Flora for Fauna- plant of the month

(Chrysopogon- Late February)

Chryso abstractThis season (and always) our theme is connectivity. As we all know everything is interconnected in this world. If you are a landholder this connectivity relates to landholders next door and their land use and your relationship with them. It also ranges from creating wildlife corridors to the ecology of a landscape and how each species is reliant on others in a complex web, including humans (although many forget this!).

At Greening Australia we often focus on plants, and this is in many instances the basis of food for many fauna species. Plants themselves are interconnected, with research highlighting that plants communicate with one another and are more interactive than we may think.

In our theme of interconnectedness, we have decided to feature a flora for fauna, to raise awareness that plants and animals and their interactions are of amazing importance.

February seemed to slip by pretty quickly, with its lack of days- but this Plant is the late February to early March feature. The landscape is absolutely full of beautiful flowering grasses, so we have chosen a  grass, which often are over looked or unwanted by landholders. This may be so they can see the country and somehow feel safer or because they may hold snakes, or often grasses are mistaken as weeds, but grasses are incredibly important habitat and food for a huge array of species.

This is Chrysopogon fallax and is flowering crazily in our (savannah) woodland landscapes right now. The flowers are loved by a huge variety of insects including our native bee (Trigonia melipes) pictured  here collecting pollen from the flowers,  which I captured just the other day on a Land for Wildlife Assessment in Tumbling Waters.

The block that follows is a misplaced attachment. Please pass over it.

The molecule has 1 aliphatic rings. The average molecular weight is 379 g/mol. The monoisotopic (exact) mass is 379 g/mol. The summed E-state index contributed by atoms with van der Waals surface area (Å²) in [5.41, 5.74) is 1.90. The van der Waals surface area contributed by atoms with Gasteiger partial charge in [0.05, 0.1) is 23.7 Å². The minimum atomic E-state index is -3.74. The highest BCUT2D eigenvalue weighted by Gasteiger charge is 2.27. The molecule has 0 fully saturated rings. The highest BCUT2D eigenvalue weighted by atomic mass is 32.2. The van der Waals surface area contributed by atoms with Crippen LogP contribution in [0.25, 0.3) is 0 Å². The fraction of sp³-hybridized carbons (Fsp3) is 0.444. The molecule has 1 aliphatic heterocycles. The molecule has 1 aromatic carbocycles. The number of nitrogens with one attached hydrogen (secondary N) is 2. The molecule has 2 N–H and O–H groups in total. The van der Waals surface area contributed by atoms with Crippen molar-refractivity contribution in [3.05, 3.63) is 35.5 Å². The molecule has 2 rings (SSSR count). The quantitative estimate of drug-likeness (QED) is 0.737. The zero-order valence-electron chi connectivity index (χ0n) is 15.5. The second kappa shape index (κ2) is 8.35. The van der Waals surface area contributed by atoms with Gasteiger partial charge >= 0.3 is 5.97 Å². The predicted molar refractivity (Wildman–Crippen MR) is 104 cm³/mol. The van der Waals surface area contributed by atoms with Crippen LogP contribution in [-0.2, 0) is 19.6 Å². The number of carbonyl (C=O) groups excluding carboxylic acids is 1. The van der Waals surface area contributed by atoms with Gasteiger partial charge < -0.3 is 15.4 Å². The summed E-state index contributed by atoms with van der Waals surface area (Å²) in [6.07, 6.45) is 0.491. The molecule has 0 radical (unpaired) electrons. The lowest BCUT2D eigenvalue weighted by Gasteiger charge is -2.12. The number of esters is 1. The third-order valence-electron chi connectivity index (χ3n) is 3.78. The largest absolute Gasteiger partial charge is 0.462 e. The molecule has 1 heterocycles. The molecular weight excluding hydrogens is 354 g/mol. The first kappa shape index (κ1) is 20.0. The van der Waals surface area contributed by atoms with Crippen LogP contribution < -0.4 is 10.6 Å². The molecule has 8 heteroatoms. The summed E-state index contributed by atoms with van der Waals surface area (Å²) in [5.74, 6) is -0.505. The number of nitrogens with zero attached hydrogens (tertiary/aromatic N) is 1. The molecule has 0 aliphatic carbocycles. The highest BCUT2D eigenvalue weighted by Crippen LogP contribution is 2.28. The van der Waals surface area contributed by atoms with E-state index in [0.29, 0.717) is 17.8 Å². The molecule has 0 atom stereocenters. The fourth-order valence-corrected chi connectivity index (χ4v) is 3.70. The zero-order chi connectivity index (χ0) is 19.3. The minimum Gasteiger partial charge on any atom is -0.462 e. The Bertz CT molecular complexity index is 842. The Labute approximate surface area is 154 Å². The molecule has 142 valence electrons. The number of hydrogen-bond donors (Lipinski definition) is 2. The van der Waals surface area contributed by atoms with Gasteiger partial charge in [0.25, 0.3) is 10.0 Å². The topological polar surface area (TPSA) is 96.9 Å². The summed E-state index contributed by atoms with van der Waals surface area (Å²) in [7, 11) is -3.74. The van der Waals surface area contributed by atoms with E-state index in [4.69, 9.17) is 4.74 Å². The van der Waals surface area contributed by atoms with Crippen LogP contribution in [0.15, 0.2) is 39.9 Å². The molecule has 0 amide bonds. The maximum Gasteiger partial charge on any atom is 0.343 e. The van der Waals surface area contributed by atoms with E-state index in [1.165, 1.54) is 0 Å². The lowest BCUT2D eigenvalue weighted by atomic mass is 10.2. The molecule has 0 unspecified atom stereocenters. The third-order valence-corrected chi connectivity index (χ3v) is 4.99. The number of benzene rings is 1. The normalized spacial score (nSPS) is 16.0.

Chrysopogon fallax native bee

The finches love any grass seed heads, including those that form on the Chrysopogon. Small rodents such as Grassland Melomys would also use these seeds as food and probably many parrots such as red wing and even red tail black cockatoo after fires when the roasted seeds are on ground.

Chrysopogon fallax native bee 2Small grass nesting birds such as finches and wrens  use the plants for nesting. Some butterfly larvae also feed on grasses. Reptiles and probably bandicoots would use tussocks for shelter too.

Chrysopogon falax

The grass to tree ratio is the fundamental balance in our Savannah Woodlands and as fire changes this, so does the ecology of all those species dependent on either grasses or other non-grass species such as shrubs and trees.

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If you have any photos of wildlife getting amongst our fabulous grasses, let us know.

Our Rainbow Pitta

The Rainbow Pitta. (Pitta iris)

Photographs by Land for Wildlife Member Jacinda Brown

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So It’s more than half way through Bird Week and we thought we would profile a favourite bird. We chose The Rainbow Pitta.

Why? It is a beautiful bird with great colouring and only found in The Top End of The Territory and Kimberley regions. It depends completely on Monsoon forest, which in these regions are restricted to very small patches where springs occur, or by rivers. It is the only Pitta in Australia that does not occur also in Asia and New Guinea.

This little bird is territorial, it often stays alone or in a pair in the same patch of forest year after year and its food source is mainly earthworms. Earthworms are more plentiful in the wet season when the Pitta breeds, laying its eggs between October and February in a domed shaped nest with a side entrance; these are usually built in the fork of a tree, about 5 metres above the ground.

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Although many patches of Monsoon forest have been cleared or reduced by grassy fires and weeds, many gardens in the suburbs and around houses in the rural area simulate damp forests and often are home to the Pitta, who can be seen foraging for worms on the ground.  It is important to manage any rainforest patches and manage weeds and fires to keep the habitat for many wildlife species, including these delicate birds.  

Information is from Birds of The Darwin region by McCrie and Noske and A Natural Field Guide to Australia’s Top End, by Ian Morris, Di Lucas, Noel Preece and Penny van Oosterzee.

Beautiful Birds of Bird Week

It’s bird week, Land for Wildlife ran some great bird focused events at the weekend and we thought we would share with you some Top End bird profiles during the week and some bird spotting tips.